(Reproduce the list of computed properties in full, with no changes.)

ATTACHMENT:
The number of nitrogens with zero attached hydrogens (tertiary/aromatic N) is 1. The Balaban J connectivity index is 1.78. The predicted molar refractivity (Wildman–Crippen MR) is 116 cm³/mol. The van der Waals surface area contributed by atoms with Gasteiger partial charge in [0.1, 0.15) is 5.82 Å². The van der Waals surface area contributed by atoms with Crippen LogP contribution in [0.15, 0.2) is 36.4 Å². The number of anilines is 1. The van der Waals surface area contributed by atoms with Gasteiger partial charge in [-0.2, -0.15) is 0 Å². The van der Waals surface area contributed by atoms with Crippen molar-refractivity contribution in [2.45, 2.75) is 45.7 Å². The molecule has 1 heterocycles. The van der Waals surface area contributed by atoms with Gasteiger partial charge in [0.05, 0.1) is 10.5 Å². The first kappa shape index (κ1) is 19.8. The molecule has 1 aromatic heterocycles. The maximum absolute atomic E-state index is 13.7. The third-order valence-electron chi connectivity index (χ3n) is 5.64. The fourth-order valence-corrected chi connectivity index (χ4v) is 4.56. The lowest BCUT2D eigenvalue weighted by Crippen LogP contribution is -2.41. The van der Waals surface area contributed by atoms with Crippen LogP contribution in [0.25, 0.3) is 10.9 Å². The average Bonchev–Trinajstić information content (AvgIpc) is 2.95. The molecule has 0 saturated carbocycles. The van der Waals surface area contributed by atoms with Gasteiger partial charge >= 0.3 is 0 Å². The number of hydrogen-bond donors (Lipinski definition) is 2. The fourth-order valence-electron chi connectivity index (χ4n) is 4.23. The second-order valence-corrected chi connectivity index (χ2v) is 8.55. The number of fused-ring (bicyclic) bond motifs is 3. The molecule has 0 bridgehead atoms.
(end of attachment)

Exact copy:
The number of nitrogens with zero attached hydrogens (tertiary/aromatic N) is 1. The Balaban J connectivity index is 1.78. The predicted molar refractivity (Wildman–Crippen MR) is 116 cm³/mol. The van der Waals surface area contributed by atoms with Gasteiger partial charge in [0.1, 0.15) is 5.82 Å². The van der Waals surface area contributed by atoms with Crippen LogP contribution in [0.15, 0.2) is 36.4 Å². The number of anilines is 1. The van der Waals surface area contributed by atoms with Gasteiger partial charge in [-0.2, -0.15) is 0 Å². The van der Waals surface area contributed by atoms with Crippen molar-refractivity contribution in [2.45, 2.75) is 45.7 Å². The molecule has 1 heterocycles. The van der Waals surface area contributed by atoms with Gasteiger partial charge in [0.05, 0.1) is 10.5 Å². The first kappa shape index (κ1) is 19.8. The molecule has 1 aromatic heterocycles. The maximum absolute atomic E-state index is 13.7. The third-order valence-electron chi connectivity index (χ3n) is 5.64. The fourth-order valence-corrected chi connectivity index (χ4v) is 4.56. The lowest BCUT2D eigenvalue weighted by Crippen LogP contribution is -2.41. The van der Waals surface area contributed by atoms with Crippen LogP contribution in [0.25, 0.3) is 10.9 Å². The average Bonchev–Trinajstić information content (AvgIpc) is 2.95. The molecule has 0 saturated carbocycles. The van der Waals surface area contributed by atoms with Gasteiger partial charge >= 0.3 is 0 Å². The number of hydrogen-bond donors (Lipinski definition) is 2. The fourth-order valence-electron chi connectivity index (χ4n) is 4.23. The second-order valence-corrected chi connectivity index (χ2v) is 8.55. The number of fused-ring (bicyclic) bond motifs is 3. The molecule has 0 bridgehead atoms.